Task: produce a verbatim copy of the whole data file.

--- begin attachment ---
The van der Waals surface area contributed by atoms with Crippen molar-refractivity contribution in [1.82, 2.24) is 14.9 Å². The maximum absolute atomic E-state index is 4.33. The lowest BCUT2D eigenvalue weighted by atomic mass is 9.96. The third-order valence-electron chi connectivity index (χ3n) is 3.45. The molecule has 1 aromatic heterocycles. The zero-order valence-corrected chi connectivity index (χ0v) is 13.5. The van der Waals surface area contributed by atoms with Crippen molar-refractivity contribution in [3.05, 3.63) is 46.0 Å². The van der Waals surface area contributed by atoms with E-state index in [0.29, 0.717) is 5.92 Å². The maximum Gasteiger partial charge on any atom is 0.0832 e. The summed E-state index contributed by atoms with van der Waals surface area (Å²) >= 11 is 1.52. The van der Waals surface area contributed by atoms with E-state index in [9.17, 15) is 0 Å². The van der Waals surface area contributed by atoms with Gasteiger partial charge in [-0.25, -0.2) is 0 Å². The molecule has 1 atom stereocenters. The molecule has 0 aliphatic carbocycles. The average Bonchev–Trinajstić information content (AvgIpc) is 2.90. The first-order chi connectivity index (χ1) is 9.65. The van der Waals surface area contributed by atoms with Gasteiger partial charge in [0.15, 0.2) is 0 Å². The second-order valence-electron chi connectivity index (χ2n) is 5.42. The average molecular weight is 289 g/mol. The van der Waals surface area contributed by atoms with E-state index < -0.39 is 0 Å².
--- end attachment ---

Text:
The van der Waals surface area contributed by atoms with Crippen molar-refractivity contribution in [1.82, 2.24) is 14.9 Å². The maximum absolute atomic E-state index is 4.33. The lowest BCUT2D eigenvalue weighted by atomic mass is 9.96. The third-order valence-electron chi connectivity index (χ3n) is 3.45. The molecule has 1 aromatic heterocycles. The zero-order valence-corrected chi connectivity index (χ0v) is 13.5. The van der Waals surface area contributed by atoms with Crippen molar-refractivity contribution in [3.05, 3.63) is 46.0 Å². The van der Waals surface area contributed by atoms with E-state index in [0.29, 0.717) is 5.92 Å². The maximum Gasteiger partial charge on any atom is 0.0832 e. The summed E-state index contributed by atoms with van der Waals surface area (Å²) >= 11 is 1.52. The van der Waals surface area contributed by atoms with E-state index in [9.17, 15) is 0 Å². The van der Waals surface area contributed by atoms with Gasteiger partial charge in [-0.25, -0.2) is 0 Å². The molecule has 1 atom stereocenters. The molecule has 0 aliphatic carbocycles. The average Bonchev–Trinajstić information content (AvgIpc) is 2.90. The first-order chi connectivity index (χ1) is 9.65. The van der Waals surface area contributed by atoms with Gasteiger partial charge in [0.15, 0.2) is 0 Å². The second-order valence-electron chi connectivity index (χ2n) is 5.42. The average molecular weight is 289 g/mol. The van der Waals surface area contributed by atoms with E-state index < -0.39 is 0 Å².